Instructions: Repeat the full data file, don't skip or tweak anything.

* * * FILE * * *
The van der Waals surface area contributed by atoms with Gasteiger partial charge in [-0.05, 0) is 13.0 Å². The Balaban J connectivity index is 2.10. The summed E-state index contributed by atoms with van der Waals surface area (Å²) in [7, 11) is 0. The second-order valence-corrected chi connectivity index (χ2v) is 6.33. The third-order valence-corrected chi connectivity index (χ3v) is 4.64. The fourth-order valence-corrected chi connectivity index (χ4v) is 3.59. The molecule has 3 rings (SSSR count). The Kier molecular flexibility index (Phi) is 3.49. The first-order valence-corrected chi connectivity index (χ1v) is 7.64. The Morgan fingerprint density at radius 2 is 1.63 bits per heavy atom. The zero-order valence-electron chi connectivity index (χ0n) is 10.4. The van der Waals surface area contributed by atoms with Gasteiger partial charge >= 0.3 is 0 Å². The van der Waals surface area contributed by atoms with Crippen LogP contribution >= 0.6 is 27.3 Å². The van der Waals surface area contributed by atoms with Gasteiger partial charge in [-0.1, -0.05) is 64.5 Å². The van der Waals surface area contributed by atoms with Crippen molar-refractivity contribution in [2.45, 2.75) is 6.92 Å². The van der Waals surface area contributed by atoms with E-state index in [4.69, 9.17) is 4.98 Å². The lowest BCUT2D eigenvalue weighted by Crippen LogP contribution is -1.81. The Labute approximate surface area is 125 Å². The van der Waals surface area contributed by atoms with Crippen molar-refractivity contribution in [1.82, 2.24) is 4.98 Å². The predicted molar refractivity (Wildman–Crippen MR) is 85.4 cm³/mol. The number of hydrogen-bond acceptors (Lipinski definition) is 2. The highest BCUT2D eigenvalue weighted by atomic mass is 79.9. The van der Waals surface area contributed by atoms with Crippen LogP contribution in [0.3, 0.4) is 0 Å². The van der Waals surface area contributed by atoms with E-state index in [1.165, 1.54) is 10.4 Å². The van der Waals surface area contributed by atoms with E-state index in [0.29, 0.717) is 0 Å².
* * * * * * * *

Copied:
The van der Waals surface area contributed by atoms with Gasteiger partial charge in [-0.05, 0) is 13.0 Å². The Balaban J connectivity index is 2.10. The summed E-state index contributed by atoms with van der Waals surface area (Å²) in [7, 11) is 0. The second-order valence-corrected chi connectivity index (χ2v) is 6.33. The third-order valence-corrected chi connectivity index (χ3v) is 4.64. The fourth-order valence-corrected chi connectivity index (χ4v) is 3.59. The molecule has 3 rings (SSSR count). The Kier molecular flexibility index (Phi) is 3.49. The first-order valence-corrected chi connectivity index (χ1v) is 7.64. The Morgan fingerprint density at radius 2 is 1.63 bits per heavy atom. The zero-order valence-electron chi connectivity index (χ0n) is 10.4. The van der Waals surface area contributed by atoms with Gasteiger partial charge >= 0.3 is 0 Å². The van der Waals surface area contributed by atoms with Crippen LogP contribution >= 0.6 is 27.3 Å². The van der Waals surface area contributed by atoms with Gasteiger partial charge in [-0.1, -0.05) is 64.5 Å². The van der Waals surface area contributed by atoms with Crippen molar-refractivity contribution in [2.45, 2.75) is 6.92 Å². The van der Waals surface area contributed by atoms with E-state index in [4.69, 9.17) is 4.98 Å². The lowest BCUT2D eigenvalue weighted by Crippen LogP contribution is -1.81. The Labute approximate surface area is 125 Å². The van der Waals surface area contributed by atoms with Crippen molar-refractivity contribution in [1.82, 2.24) is 4.98 Å². The predicted molar refractivity (Wildman–Crippen MR) is 85.4 cm³/mol. The number of hydrogen-bond acceptors (Lipinski definition) is 2. The highest BCUT2D eigenvalue weighted by atomic mass is 79.9. The van der Waals surface area contributed by atoms with Crippen LogP contribution in [0.3, 0.4) is 0 Å². The van der Waals surface area contributed by atoms with E-state index in [1.165, 1.54) is 10.4 Å². The van der Waals surface area contributed by atoms with E-state index in [0.29, 0.717) is 0 Å².